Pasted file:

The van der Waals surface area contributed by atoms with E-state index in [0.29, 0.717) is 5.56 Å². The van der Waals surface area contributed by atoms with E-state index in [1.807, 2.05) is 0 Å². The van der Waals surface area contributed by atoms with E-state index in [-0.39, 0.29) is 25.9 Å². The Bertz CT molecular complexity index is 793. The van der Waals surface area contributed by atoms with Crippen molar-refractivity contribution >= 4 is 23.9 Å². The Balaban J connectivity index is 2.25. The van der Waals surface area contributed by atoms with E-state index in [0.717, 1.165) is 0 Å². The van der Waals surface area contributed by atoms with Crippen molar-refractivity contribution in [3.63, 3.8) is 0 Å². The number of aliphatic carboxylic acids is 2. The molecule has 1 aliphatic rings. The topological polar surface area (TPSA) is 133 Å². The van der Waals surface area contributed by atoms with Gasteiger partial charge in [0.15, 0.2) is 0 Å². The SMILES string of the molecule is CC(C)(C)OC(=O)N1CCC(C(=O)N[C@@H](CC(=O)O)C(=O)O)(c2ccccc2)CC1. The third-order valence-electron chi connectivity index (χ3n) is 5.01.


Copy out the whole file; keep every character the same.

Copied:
The van der Waals surface area contributed by atoms with E-state index in [0.29, 0.717) is 5.56 Å². The van der Waals surface area contributed by atoms with E-state index in [1.807, 2.05) is 0 Å². The van der Waals surface area contributed by atoms with E-state index in [-0.39, 0.29) is 25.9 Å². The Bertz CT molecular complexity index is 793. The van der Waals surface area contributed by atoms with Crippen molar-refractivity contribution >= 4 is 23.9 Å². The Balaban J connectivity index is 2.25. The van der Waals surface area contributed by atoms with E-state index in [0.717, 1.165) is 0 Å². The van der Waals surface area contributed by atoms with Crippen molar-refractivity contribution in [3.63, 3.8) is 0 Å². The number of aliphatic carboxylic acids is 2. The molecule has 1 aliphatic rings. The topological polar surface area (TPSA) is 133 Å². The van der Waals surface area contributed by atoms with Gasteiger partial charge in [0.15, 0.2) is 0 Å². The SMILES string of the molecule is CC(C)(C)OC(=O)N1CCC(C(=O)N[C@@H](CC(=O)O)C(=O)O)(c2ccccc2)CC1. The third-order valence-electron chi connectivity index (χ3n) is 5.01.